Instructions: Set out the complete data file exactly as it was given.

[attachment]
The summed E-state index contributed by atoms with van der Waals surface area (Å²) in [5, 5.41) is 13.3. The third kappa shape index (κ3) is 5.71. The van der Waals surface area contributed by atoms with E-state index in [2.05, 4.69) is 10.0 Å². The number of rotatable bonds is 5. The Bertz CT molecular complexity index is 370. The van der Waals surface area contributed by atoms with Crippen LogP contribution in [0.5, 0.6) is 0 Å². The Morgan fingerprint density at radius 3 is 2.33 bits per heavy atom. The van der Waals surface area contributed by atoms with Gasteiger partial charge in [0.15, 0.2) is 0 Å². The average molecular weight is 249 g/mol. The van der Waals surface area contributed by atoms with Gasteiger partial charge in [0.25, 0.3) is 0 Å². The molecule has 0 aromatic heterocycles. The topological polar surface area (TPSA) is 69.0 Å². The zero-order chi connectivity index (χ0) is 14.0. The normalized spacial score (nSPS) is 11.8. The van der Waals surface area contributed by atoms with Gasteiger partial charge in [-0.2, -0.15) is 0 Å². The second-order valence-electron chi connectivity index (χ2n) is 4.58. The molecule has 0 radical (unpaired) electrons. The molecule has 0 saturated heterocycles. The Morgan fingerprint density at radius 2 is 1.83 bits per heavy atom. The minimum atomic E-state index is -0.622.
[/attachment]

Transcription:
The summed E-state index contributed by atoms with van der Waals surface area (Å²) in [5, 5.41) is 13.3. The third kappa shape index (κ3) is 5.71. The van der Waals surface area contributed by atoms with E-state index in [2.05, 4.69) is 10.0 Å². The number of rotatable bonds is 5. The Bertz CT molecular complexity index is 370. The van der Waals surface area contributed by atoms with Crippen LogP contribution in [0.5, 0.6) is 0 Å². The Morgan fingerprint density at radius 3 is 2.33 bits per heavy atom. The van der Waals surface area contributed by atoms with Gasteiger partial charge in [0.15, 0.2) is 0 Å². The average molecular weight is 249 g/mol. The van der Waals surface area contributed by atoms with Gasteiger partial charge in [0.25, 0.3) is 0 Å². The molecule has 0 aromatic heterocycles. The topological polar surface area (TPSA) is 69.0 Å². The zero-order chi connectivity index (χ0) is 14.0. The normalized spacial score (nSPS) is 11.8. The van der Waals surface area contributed by atoms with Gasteiger partial charge in [-0.2, -0.15) is 0 Å². The second-order valence-electron chi connectivity index (χ2n) is 4.58. The molecule has 0 radical (unpaired) electrons. The molecule has 0 saturated heterocycles. The Morgan fingerprint density at radius 2 is 1.83 bits per heavy atom. The minimum atomic E-state index is -0.622.